Photo of a 1969 1968 map of DC Transit System Inc routes. Many routes listed here are still running today.
WMATA bus began operations in 1973, when it consolidated the four Washington-region bus operators under one system and brand. As many commented in MindMixer, many of these lines were originally streetcar lines established in the late 19th century and majority of services were based in the inner areas.
The inclusion of old streetcar lines in the current Metrobus network informs a rich history about natural progression of transit network and the interaction between urban development and transit investment. The century-old streetcar investment helped develop those areas and transform them into transit-friendly markets. In return, these areas and corridors are among the most transit supportive markets today, generating high bus ridership.
Over the past 30 years, strong growth in jobs, population and urban development in the DC region continued to demand the expansion of bus transit service from the central core to suburbs, from traditional activity centers and corridors to the new or emerging local centers and corridors, some of which are near or beyond the edge of Metrobus market. Metro currently operates nearly 300 revenue bus routes organized into approximately 150 lines throughout the jurisdictions in the Metro compact area.
To better understand how the current Metrobus system serves travel needs in the DC region, Metro’s planners are conducting the Metrobus Market Effectiveness Study to identify market constraints and opportunities for Metrobus, and most importantly, strategically position Metrobus toward building an effective network that can better serve current and future demand, enhance productivity and efficiency, and improve integration between Metrobus and local services.
To improve the effectiveness and reliability of bus service, WMATA and DDOT recently initiated an operational analysis to explore bus-only lanes along H and I Streets NW, one of the busiest bus corridors in downtown Washington, DC. The study team recently completed the existing corridor conditions assessment and applied VisSim, a multi-modal traffic simulation tool, to identify and quantify the congestion impacts on buses as well as other roadway users, including pedestrians, bicyclists and private vehicles.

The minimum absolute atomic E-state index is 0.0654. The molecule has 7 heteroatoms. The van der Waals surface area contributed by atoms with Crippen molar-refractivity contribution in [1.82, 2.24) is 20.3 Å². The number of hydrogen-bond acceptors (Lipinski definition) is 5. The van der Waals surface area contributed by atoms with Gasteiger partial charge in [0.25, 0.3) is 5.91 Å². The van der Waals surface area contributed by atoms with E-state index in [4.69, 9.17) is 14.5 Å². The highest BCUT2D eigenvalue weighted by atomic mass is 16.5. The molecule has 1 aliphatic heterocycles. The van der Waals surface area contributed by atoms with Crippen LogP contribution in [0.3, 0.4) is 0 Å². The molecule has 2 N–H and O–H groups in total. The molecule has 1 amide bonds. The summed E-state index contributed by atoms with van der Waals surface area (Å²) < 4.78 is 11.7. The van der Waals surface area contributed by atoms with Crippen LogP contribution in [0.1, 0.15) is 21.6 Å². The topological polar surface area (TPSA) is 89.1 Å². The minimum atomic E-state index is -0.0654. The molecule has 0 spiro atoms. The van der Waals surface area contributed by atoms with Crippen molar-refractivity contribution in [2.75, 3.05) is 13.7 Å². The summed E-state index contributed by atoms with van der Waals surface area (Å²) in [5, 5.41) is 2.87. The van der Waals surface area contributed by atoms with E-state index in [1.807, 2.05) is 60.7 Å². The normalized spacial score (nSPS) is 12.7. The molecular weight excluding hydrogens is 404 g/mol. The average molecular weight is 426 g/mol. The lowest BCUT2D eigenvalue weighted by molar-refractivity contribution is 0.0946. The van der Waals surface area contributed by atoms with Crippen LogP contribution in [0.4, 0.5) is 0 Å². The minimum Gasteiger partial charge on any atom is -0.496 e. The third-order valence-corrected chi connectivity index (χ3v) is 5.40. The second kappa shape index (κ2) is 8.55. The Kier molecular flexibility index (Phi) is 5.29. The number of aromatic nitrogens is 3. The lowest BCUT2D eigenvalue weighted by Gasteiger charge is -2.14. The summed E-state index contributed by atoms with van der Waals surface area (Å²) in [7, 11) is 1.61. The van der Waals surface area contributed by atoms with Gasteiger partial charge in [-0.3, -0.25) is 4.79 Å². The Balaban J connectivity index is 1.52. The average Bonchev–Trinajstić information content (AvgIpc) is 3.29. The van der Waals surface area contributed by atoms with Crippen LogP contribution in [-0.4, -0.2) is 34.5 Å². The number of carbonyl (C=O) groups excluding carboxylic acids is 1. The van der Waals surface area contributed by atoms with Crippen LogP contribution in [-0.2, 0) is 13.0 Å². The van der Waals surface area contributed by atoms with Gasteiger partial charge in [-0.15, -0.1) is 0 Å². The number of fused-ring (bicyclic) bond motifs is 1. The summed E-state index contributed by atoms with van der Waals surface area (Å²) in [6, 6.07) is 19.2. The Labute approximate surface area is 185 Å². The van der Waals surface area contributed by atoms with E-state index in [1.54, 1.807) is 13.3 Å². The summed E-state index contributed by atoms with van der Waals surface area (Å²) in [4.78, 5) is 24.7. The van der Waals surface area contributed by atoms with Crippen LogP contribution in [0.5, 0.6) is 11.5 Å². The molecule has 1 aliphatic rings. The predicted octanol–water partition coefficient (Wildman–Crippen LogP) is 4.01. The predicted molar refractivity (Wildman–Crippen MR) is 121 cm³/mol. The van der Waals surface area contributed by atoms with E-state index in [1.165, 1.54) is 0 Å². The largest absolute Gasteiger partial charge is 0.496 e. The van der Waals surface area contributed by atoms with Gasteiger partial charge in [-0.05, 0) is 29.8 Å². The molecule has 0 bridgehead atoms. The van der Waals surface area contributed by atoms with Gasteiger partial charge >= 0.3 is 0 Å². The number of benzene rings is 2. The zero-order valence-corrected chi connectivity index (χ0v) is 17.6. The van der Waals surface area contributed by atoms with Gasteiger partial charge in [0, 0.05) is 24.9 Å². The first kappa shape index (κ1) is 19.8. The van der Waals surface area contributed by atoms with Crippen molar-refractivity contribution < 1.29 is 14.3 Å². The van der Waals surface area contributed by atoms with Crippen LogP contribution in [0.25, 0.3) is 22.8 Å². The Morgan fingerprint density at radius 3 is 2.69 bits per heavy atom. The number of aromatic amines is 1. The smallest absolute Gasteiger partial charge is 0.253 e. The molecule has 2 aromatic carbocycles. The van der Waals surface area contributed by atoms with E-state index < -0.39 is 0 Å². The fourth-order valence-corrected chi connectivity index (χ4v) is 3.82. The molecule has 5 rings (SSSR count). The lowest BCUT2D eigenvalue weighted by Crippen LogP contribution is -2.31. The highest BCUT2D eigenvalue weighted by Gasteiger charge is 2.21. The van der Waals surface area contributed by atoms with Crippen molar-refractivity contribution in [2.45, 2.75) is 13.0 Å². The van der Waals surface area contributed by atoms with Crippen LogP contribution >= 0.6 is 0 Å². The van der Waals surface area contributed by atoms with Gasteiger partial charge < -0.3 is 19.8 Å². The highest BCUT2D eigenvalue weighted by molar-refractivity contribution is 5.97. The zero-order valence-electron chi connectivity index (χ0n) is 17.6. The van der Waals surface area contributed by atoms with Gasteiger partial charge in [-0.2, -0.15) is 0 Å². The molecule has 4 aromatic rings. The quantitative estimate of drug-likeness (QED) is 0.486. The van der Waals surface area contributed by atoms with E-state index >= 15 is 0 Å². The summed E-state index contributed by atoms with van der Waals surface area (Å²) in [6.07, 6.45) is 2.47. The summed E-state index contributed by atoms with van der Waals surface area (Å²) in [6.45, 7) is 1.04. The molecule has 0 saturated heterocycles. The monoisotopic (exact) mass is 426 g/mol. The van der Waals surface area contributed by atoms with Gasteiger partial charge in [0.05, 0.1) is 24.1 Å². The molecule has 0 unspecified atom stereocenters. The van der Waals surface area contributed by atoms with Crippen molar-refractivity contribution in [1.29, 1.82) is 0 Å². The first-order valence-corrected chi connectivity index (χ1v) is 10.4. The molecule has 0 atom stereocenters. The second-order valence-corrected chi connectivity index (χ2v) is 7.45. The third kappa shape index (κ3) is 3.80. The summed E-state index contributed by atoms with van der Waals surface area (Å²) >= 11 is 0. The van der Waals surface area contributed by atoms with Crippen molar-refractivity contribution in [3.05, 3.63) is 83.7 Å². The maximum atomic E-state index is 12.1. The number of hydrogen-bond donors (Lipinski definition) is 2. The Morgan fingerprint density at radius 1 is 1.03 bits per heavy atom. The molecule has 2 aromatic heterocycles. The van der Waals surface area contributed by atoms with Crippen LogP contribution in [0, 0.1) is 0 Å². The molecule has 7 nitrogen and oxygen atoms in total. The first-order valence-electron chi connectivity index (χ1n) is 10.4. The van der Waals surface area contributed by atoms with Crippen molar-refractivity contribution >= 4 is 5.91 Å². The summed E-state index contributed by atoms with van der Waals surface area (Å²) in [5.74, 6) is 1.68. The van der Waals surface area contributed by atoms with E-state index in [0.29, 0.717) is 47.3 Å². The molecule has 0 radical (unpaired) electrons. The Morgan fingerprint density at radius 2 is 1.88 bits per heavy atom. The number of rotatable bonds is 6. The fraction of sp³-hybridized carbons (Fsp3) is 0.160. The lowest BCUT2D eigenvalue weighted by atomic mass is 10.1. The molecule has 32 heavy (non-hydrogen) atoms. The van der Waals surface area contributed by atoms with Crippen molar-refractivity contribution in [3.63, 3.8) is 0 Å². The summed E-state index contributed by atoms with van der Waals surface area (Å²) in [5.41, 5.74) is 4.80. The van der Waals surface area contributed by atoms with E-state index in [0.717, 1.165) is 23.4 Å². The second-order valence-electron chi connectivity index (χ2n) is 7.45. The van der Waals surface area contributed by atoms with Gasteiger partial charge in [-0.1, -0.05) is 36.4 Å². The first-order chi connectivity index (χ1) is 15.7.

Currently, passengers traveling through the north mezzanine experience congestion on a daily basis. Imagine what would happen at the north mezzanine in the next 20 years, once Union Station’s local and intercity travel facilities have been expanded (including the planned streetcar terminating at 1st and H Streets NE) and the millions of square feet of planned development in the surrounding areas have been completed. Our analysis shows that pedestrian volume through the north mezzanine will increase by 60%.
The biggest challenge faced by Metro during this study was to identify feasible improvements that would provide enough capacity for all users while ensuring compatibility with building functions and historical characteristics. Metro worked with DDOT and Union Station stakeholders to develop two improvement alternatives: Partial Build and Full Build. These alternatives are illustrated in the animated graphic below, which rotates between existing conditions, partial build and full build every 15 seconds. Read more…
The Metrorail Station at Union Station is the busiest station in the Metrorail system, with 70,000 passengers entering and exiting daily. This station has experienced substantial ridership growth in the past three decades from the development of surrounding DC neighborhoods, expanded intercity travel and commuter rail’s growing popularity. The existing station, designed in the 70s, can no longer accommodate the current and future passenger travel. Passengers experience congestion on a daily basis.
In late 2009, Metro, in collaboration with the District Department of Transportation (DDOT), initiated a Union Station Capacity and Access Improvements Study. The objective is to assess capacity deficiencies and develop alternatives to enhance pedestrian access, increase station capacity, reduce travel time and improve connectivity to the other transportation modes. To be able to compare the benefits of the proposed alternatives, Metro used a pedestrian simulation tool, developed by Legion, to quantify and assess the performance throughout the station’s north mezzanine under the current station conditions and with the proposed capacity improvements. We’ve put this post up so people can see the kinds of analysis tools Metro is using to evaluate station capacity and to visualize capacity and operating issues. Metro will be using the pedestrian simulation tool and analysis at other stations experiencing crowded conditions, such as the Gallery Place-Chinatown station.